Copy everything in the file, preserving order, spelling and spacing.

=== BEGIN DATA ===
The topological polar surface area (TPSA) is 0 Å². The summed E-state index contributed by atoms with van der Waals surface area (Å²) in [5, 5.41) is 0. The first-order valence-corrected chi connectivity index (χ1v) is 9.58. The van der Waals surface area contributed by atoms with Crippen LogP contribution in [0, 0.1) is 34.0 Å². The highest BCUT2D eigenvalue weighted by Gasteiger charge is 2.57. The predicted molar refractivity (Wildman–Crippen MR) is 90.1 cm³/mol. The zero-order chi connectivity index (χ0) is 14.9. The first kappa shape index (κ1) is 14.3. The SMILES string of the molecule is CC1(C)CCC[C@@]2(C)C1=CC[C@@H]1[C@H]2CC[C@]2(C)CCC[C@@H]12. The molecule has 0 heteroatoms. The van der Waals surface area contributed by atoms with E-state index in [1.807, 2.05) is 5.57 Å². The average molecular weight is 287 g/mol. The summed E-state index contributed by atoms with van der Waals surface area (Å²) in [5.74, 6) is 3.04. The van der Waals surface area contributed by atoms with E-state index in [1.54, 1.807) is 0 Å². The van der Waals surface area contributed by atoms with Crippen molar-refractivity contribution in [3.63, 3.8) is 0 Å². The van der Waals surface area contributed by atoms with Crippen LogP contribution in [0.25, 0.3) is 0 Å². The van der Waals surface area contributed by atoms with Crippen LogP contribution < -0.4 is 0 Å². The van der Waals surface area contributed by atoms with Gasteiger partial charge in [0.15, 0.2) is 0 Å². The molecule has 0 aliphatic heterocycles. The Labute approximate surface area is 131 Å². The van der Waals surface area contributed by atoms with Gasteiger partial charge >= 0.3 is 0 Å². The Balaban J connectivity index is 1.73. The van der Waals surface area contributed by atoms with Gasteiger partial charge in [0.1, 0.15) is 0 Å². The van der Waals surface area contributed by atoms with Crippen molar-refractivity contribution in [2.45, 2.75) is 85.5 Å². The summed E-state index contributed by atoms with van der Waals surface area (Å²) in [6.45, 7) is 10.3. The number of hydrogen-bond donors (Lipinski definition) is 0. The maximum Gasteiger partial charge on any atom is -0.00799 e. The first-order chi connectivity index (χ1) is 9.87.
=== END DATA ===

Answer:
The topological polar surface area (TPSA) is 0 Å². The summed E-state index contributed by atoms with van der Waals surface area (Å²) in [5, 5.41) is 0. The first-order valence-corrected chi connectivity index (χ1v) is 9.58. The van der Waals surface area contributed by atoms with Crippen LogP contribution in [0, 0.1) is 34.0 Å². The highest BCUT2D eigenvalue weighted by Gasteiger charge is 2.57. The predicted molar refractivity (Wildman–Crippen MR) is 90.1 cm³/mol. The zero-order chi connectivity index (χ0) is 14.9. The first kappa shape index (κ1) is 14.3. The SMILES string of the molecule is CC1(C)CCC[C@@]2(C)C1=CC[C@@H]1[C@H]2CC[C@]2(C)CCC[C@@H]12. The molecule has 0 heteroatoms. The van der Waals surface area contributed by atoms with E-state index in [1.807, 2.05) is 5.57 Å². The average molecular weight is 287 g/mol. The summed E-state index contributed by atoms with van der Waals surface area (Å²) in [5.74, 6) is 3.04. The van der Waals surface area contributed by atoms with E-state index in [1.54, 1.807) is 0 Å². The van der Waals surface area contributed by atoms with Crippen molar-refractivity contribution in [3.63, 3.8) is 0 Å². The van der Waals surface area contributed by atoms with Crippen LogP contribution in [0.25, 0.3) is 0 Å². The van der Waals surface area contributed by atoms with Crippen LogP contribution < -0.4 is 0 Å². The van der Waals surface area contributed by atoms with Gasteiger partial charge in [0.15, 0.2) is 0 Å². The molecule has 0 aliphatic heterocycles. The Labute approximate surface area is 131 Å². The van der Waals surface area contributed by atoms with Gasteiger partial charge >= 0.3 is 0 Å². The Balaban J connectivity index is 1.73. The van der Waals surface area contributed by atoms with Gasteiger partial charge in [0.1, 0.15) is 0 Å². The van der Waals surface area contributed by atoms with Crippen molar-refractivity contribution in [2.45, 2.75) is 85.5 Å². The summed E-state index contributed by atoms with van der Waals surface area (Å²) in [6.45, 7) is 10.3. The number of hydrogen-bond donors (Lipinski definition) is 0. The maximum Gasteiger partial charge on any atom is -0.00799 e. The first-order chi connectivity index (χ1) is 9.87.